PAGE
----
There have been, however, mixed use, high density development approved by the City commission- Red Road Commons and Valencia. In the creation of both projects affordable housing units were promised. Now, one bedroom apartments in Red Road commons starts at $1200. The only high volume affordable housing unit that has been built is Metro South. Metro South contains 91 units and is for residents of 55 or older. While Metro South is an area of praise, only 11 Marshall Williamson residents were able to obtain a lease in the units. This is due to the fact that the City based its determination of affordable on the City of South Miami as a whole and not just Marshall Williamson. Given that the median income in South Miami is $63,289 and the median income of Marshall Williamson is only $14,000 it is clear why they were unable to rent the units. [8]

Recently, the City Commission has launched an attack on the CRA. The CRA has four employees. These employees help community members, promote mentorship for children, and run a community center in the City of South Miami. In November of 2016, the several city commissioners presented a resolution that would terminate the entire staff of the CRA. The funds would be diverted and put towards the nonexistent Madison Square Project. The CRA staff is comprised of Marshall Williamson residents. Without the staff, the community will lose its last line of defense against the City of South Miami.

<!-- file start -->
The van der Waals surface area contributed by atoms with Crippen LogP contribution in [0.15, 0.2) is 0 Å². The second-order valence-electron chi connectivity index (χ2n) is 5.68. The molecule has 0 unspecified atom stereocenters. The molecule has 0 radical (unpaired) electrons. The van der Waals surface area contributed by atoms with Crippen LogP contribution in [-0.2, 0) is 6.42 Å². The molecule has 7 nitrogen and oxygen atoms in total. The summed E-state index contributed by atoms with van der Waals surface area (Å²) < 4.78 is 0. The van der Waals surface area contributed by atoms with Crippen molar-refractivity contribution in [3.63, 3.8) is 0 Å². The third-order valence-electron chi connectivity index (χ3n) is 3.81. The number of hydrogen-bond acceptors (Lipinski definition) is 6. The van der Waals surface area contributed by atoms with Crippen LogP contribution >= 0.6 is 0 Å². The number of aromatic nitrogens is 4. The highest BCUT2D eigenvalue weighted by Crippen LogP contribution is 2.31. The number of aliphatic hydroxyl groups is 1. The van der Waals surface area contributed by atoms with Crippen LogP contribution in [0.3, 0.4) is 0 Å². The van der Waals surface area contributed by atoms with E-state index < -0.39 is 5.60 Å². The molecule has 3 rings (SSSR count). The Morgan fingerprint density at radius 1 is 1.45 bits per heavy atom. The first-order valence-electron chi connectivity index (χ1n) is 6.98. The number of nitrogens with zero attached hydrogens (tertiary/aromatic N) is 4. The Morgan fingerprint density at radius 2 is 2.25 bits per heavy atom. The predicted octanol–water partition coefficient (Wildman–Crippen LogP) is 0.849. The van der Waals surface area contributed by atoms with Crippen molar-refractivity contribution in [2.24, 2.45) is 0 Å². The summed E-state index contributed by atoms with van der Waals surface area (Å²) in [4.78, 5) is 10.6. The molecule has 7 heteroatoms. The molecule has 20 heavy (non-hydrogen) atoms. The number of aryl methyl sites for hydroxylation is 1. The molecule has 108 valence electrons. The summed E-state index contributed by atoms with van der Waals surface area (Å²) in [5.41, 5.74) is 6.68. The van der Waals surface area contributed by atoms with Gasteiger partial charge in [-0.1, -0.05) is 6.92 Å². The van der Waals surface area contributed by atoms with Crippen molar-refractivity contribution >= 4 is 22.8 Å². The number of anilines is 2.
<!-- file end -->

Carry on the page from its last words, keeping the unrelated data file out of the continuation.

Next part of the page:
The motivations of the City are clear. In 2020 the CRA will sunset, meaning it will dissolve and will no longer be an entity within South Miami. All of the property, funds, and bonds held by the CRA will fall into the hands of the City. Once the CRA is gone there is no interlocal agreement stopping the City from selling the property and making a profit. Without the CRA designation, the Marshall Williamson community is free to be gentrified and what remaining African-American community members will surely be pushed out.


[1] Donna Shelley, MARSHALL WILLIAMSON – The “Little Mayor of South Miami, Somi Magazine http://somimag.com/marshall-williamson-the-little-mayor-of-south-miami/.

[2] SOUTH MIAMI, FL., ORDINANCE 12-97-1633 (1997).

[3] S. Miami Cmty. Red. Agency Bylaws (2004); see also, S. Miami Cmty. Red. Agency Interlocal Agr. (1999).

[4] Statement of Bishop Larry Jones, President of Concerned Clergy & Citizens Coalitions, Bishop within South Miami. Statement of Dr. Price, Board member of Center for Ethics & Public Service at the University of Miami.

[5] Fla. Att’y Gen. Op. 98-36 (June 1, 1988).

[6] See Butler, Alex, South Miami Residents say Madison Square Affordable Housing Delays are Commonplace, Miami Herald, Oct. 20, 2015; see also Butler, Alex, South Miami Mulls Next Stage of Affordable Housing Dilemma, Miami Herald, July 23,2015.

[7] Email from David, Stephen, Director of S. Miami Cmty. Red. Agency to author (February 2, 2017)(On file with author).

[8] Id.